The hockey season made it's official return Friday night at the South Okanagan Event Centre as the Calgary Flames prospects rallied from a two-goal deficit to open up the Young Stars Tournament with a 6-4 victory over the kids from the Winnipeg Jets.
From my vantage point in the makeshift press box (which was more of a 'press table') set up on the top level at the Flames attacking end, here's my take on what I saw and what I heard in the dressing room afterwards.
The Post-Game Six-Pack
1. They've Got Spunk. Still.
You remember the Calgary Flames, right? That charming group that always insists on playing close games as if it's a requirement written into the CBA. Well, nothing has changed.
For a while it didn't look very good. Sloppy in their own end, the Flames were outshot 12-5 in falling behind 1-0 after one period. They trailed 3-1 and 4-2 at points in the second before roaring back to tie it 4-4 after 40 minutes.
The game-winner came 6:09 into the third when Markus Granlund's shot was stopped by Connor Hellebuyck but the juicy rebound into the slot was rattled home with authority by Michael Ferland. One-goal games is what we came to expect from the Flames last year and this one was yet another until Josh Jooris put the game on ice with his second goal of the night, this one into an empty net.
2. Get Excited About Ferland
Michael Ferland was playing the finest hockey of his career. On a tear offensively in Abbotsford with 18 points (6 goals, 12 assists) in 14 games, the whispers were that he was the next guy to be recalled when Calgary needed to bring up a forward.
But then suddenly, his season was over. The severity was not known immediately but a bad knee injury in practice in early December would eventually lead to season-ending surgery for the 6-foot-2, 215 pound left winger. It was a disappointing ending to a season that was a real bounce-back year for him, beginning with when he nearly made the Flames out of training camp.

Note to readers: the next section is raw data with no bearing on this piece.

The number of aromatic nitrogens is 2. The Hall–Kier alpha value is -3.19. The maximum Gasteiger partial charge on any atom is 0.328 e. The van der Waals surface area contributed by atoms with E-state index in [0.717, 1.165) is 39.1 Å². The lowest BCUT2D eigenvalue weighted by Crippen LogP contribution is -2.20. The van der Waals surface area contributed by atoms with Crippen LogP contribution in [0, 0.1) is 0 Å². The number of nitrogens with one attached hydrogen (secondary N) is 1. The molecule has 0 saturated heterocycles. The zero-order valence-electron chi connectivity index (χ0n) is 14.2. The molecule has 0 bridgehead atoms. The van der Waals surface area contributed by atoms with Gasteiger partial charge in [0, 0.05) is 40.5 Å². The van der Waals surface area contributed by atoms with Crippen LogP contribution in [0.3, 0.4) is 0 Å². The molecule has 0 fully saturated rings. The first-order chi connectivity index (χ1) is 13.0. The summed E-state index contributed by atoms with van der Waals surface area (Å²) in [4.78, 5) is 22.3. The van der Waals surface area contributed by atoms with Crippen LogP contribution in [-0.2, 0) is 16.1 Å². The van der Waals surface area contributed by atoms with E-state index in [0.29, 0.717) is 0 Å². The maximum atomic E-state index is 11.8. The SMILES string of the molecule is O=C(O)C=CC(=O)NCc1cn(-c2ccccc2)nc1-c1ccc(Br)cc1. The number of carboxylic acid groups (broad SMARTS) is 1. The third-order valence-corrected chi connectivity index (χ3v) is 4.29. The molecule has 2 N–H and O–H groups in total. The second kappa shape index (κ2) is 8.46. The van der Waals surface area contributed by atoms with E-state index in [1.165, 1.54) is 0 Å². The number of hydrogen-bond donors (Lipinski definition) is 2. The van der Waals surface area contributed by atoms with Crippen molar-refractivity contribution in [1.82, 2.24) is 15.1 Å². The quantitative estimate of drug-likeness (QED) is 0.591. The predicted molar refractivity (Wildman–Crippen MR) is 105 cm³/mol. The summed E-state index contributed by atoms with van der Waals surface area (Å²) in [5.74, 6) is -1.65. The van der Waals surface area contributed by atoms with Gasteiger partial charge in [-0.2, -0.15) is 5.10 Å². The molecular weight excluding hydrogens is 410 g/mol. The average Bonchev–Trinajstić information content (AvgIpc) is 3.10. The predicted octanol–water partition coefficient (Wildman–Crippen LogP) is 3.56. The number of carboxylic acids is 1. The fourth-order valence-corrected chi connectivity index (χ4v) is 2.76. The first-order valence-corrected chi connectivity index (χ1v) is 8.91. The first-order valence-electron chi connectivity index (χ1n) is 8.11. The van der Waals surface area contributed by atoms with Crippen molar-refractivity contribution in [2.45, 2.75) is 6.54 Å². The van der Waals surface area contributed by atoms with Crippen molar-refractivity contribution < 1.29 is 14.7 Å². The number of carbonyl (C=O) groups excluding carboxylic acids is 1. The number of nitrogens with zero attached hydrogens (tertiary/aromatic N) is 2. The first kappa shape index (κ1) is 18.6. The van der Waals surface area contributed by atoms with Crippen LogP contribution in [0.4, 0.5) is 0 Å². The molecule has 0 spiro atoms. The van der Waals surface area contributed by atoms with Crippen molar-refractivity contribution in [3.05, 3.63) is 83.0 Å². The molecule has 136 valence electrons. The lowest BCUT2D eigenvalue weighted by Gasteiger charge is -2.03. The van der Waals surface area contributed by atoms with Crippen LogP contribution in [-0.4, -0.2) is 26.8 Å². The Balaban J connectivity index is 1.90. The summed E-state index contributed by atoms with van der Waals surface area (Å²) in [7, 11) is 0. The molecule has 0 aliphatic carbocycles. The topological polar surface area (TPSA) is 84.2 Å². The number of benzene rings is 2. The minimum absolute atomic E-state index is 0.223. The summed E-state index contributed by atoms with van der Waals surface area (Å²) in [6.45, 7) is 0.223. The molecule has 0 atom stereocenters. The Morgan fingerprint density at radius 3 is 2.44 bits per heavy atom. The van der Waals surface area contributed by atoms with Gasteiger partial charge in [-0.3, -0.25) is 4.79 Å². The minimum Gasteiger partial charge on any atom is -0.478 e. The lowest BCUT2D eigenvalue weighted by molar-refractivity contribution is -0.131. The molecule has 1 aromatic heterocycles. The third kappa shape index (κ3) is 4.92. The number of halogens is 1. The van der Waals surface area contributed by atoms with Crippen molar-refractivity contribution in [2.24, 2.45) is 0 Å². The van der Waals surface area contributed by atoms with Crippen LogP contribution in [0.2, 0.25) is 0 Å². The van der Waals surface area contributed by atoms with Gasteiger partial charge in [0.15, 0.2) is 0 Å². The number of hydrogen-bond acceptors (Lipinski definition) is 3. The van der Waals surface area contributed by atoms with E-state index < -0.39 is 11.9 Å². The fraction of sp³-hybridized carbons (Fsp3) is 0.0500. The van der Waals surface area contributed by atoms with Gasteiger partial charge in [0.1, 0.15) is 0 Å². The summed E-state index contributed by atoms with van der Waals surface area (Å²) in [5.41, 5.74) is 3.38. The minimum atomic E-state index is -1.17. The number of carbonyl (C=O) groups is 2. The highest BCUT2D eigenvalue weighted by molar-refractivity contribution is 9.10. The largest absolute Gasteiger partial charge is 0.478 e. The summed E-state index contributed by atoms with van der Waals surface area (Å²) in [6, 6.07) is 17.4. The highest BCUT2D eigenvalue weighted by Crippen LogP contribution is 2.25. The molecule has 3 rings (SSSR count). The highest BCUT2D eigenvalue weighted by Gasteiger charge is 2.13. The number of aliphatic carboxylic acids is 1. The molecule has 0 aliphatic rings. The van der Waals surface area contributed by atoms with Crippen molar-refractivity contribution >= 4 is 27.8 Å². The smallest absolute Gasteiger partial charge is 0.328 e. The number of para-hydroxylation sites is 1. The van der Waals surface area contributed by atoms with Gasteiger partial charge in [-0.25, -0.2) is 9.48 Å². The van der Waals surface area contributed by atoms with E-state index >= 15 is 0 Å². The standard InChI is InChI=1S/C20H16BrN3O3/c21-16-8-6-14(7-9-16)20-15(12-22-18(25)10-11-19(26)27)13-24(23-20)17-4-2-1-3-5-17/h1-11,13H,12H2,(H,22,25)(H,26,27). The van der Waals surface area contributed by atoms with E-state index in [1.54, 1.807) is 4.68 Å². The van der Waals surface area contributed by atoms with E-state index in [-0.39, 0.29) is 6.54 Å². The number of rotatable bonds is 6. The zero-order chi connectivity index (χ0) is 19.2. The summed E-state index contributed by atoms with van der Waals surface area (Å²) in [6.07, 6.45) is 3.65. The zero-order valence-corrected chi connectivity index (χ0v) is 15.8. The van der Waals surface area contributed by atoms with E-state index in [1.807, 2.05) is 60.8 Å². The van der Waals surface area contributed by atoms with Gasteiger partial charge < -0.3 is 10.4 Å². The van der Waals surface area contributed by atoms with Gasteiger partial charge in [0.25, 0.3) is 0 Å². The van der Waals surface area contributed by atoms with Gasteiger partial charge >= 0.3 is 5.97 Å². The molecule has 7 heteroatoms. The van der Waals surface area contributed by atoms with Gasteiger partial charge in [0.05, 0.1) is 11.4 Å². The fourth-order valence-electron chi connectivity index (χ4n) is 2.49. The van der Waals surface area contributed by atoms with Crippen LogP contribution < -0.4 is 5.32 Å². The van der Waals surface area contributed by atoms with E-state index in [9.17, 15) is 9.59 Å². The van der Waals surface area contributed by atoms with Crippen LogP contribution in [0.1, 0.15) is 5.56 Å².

Ferland was hard on himself about how his return went Friday night. "I thought everything was really quick and I felt like I was one step behind," said Ferland, who reported his knee felt just fine. "I got in a few licks on guys but wasn't too comfortable. A little late, a little slow."
But he was the only one thinking that. My goodness kid, it was your first game in over nine months.
Coach Ryan Huska saw Ferland's game through the same lens that I did and that was a guy that was involved physically and around the puck a lot as an integral part of what was the Flames best line with Granlund at centre and Jooris on the right side. That trio generated 17 of Calgary's 34 shots.
"I thought Michael was good and for a first game in a long time," Huska said. "Coming off his knee injury, I thought he was involved physically. And the nice part about his game is he's got a little bit of offensive ability to back-up the physical side of his game. I thought he was a presence out on the ice."
3. In Arnold We Trust
It's easy to get caught up in the alluring qualities of speed, strength and skill up the middle that the Flames have in rising stars Sam Bennett, Sean Monahan and Granlund. However, don't sleep on Bill Arnold. While he doesn't bring the same cachet offensively as those three, there are some really nice attributes to Arnold's game that are important ingredients when building a winning team.
Those who watch a lot of NCAA hockey will rave about Arnold's defensive game. I heard him described once last year as the best defensive forward in the country. He's far from a one-dimensional player in that regard as he put up some nice offensive numbers the last couple years as a linemate of Johnny Gaudreau. However, I really think if Arnold is going to reach the NHL one day, he'll do so as a one of those very dependable defensively-sound centres like Stephane Yelle or what Matt Stajan is evolving into.
It seems Huska has already recognized that.
When the Jets got a 58-second two-man advantage in the first period, it was the Flames No. 46 that got the tap on the shoulder. Despite having possession of the puck for the entire time, Winnipeg didn't generate any good scoring chances with much of the credit going to Arnold, the high man in the triangle. Constantly shuffling his feet, keeping an active stick, constantly getting in the shooting lanes. Aided by defencemen Keegan Kanzig and Patrick Sieloff, it was a big kill.
"It might sound weird but I really enjoy killing penalties and getting down there and having a chance to block a shot. I love it," said Arnold, who is 22 years old. "I take a lot of pride in my defensive responsibilities. I love killing 5-on-3's, I love killing penalties so I loved the opportunity to get out there."
4. Demolition Man: Keegan Kanzig
Certainties in life: Death and taxes.
Certainties at the rink: A Gaudreau highlight-reel play, a thundering Keegan Kanzig bodycheck.